Languages Department
Learning Differences Conference 2013


The descriptions of the Workshops taking place on Saturday April 20th, 2013.

Keynote Speaker: Annete Sawyer, Director of Education and Enrichment Programs, Museum of Science Boston will talk about,
"Partnerships in Your Community To Support Your Curriculum Goals: Learn to Harness the Affordances of Your Informal Institutions"
(alphabetical by session name)




For several years the concept of a Nonverbal Learning Disability (NLD or NVLD) was primarily used in research settings; however, it has gradually transitioned to the clinical field, and the diagnosis of NLD has been growing in popularity.  Individuals with NLD often have difficulty in multiple domains including visual-spatial skills, executive functioning, academics, and social skills.  In this workshop we will briefly discuss the research that supports this diagnosis and compare and contrast NLD to Autism and Asperger’s Disorder.  Participants will learn early signs of NLD, what symptoms may be observed in the classroom and why NLD is sometimes such a challenge to diagnose.  Additionally, we will review tips and strategies to help these students be successful with regard to specific cognitive skills and academic areas, life skills, and interpersonal relations.  A case study will be examined in order to help participants become more familiar with the characteristics of NLD at school and some of the challenging diagnostic issues associated with this disorder.  Participants are encouraged to bring case studies they would also like to share or would like assistance with developing intervention strategies, as this workshop is designed to be both informative and interactive.


-  Participants will learn how NLD is similar to and different from Autism Spectrum Disorders

-  Participants will be able to identify how symptoms of NLD may manifest in the classroom

-  Participants will learn academic and behavioral strategies to help students who present with characteristics of NLD achieve success



Humanity’s intellect is connected by a common thread, of which art and mathematics are distinct activities.  Thus a growing number of today’s artists and mathematicians are pursuing the common ground, “the bridges of interconnection and mutual inspirations”, by exploring how art and mathematics interact.  This interaction was always, and continues to be, more than obvious in the disciplines of music and architecture, but today it is explored in all forms of art.

According to the modern science of cognitive psychology, art and mathematics jointly underlie the inherent structures on which human understanding and expression are based.  If one is to rationalize the viewing of a work of art based on these cognitive archetypes, an underlying mathematical base becomes more or less apparent at times.  If this mathematical base is sound, then the artist utilizes it either consciously or unconsciously when creating a work of art.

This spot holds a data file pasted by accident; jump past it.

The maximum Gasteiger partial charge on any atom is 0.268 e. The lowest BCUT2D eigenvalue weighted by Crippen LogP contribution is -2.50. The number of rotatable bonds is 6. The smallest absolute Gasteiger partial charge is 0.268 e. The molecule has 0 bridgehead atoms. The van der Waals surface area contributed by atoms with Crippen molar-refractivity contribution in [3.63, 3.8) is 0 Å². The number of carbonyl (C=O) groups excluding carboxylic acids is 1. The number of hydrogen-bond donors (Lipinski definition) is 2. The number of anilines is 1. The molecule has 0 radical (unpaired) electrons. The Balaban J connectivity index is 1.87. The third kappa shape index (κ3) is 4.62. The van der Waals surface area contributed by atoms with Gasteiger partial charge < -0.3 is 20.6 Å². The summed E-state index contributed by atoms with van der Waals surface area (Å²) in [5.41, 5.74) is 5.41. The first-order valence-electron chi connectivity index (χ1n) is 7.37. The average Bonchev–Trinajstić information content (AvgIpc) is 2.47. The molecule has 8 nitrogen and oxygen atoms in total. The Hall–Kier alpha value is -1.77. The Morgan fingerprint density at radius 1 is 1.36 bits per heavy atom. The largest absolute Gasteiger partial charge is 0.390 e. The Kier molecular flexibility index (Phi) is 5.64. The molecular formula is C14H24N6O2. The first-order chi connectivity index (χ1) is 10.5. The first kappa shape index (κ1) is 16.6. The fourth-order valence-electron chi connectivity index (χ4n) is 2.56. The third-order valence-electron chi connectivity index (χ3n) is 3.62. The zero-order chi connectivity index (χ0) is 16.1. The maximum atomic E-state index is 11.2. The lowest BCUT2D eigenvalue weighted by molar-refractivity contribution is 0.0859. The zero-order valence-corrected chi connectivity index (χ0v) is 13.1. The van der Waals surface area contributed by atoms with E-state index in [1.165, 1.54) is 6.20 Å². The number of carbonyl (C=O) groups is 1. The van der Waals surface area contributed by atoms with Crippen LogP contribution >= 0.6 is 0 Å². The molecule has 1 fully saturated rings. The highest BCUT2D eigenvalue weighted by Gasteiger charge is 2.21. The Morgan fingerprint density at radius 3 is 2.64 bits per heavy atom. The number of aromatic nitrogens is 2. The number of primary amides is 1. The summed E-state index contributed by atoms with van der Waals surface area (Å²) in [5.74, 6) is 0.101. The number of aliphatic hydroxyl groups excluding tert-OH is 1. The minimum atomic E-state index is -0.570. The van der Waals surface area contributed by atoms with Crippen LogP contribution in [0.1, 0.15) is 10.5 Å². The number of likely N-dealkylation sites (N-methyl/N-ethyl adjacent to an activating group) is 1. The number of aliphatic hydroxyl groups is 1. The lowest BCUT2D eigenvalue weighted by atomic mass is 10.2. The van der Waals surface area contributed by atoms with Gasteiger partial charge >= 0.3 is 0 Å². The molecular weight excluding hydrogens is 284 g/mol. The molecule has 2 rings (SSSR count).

Artistic creations arrange tangible parts into a whole, with a loose and not necessarily apparent deterministic relationship (at least in its modern interpretation).  Mathematics, on the other hand, arranges intangible parts into a whole, with a precise deterministic structure.  The motivation and concern of the artist is the free creation of a subjective form, which does not necessarily convey an unambiguous meaning, while that of the mathematician is the strictly logical creation of an objective structure with an unambiguous meaning.

The freedom of artistic expression showcases structures, which in many instances are then systematized by a mathematical discipline.  Several fields of mathematics have been inspired and are a result, historically, of an examination of works of art.  For example, the theory of proportions was historically a result of the musical arithmetical investigations of the Pythagoreans.  Descriptive geometry set the perspective drawing of the Renaissance on a clear geometric base. Group theory was expanded and enriched by the examination of the structure of tiling and decorative motifs, and in turn gave rise to new artistic creations.  Fractal theory produced aesthetically impressive images, while one recognizes fractal structures in many artistic creations.

Artists such as M.C. Escher and Victor Vasarely, the works of which are shown in this exhibition, utilized, either consciously or unconsciously, mathematical structures and concepts.  The viewer is invited to not only derive pleasure from the aesthetics of these works of art, but also explore the interesting mathematical structure of the image.

In the meeting we will present also a concrete educational activity from project “Art and Mathematics” of museum Herakleidon - Athens, in the spirit of all above.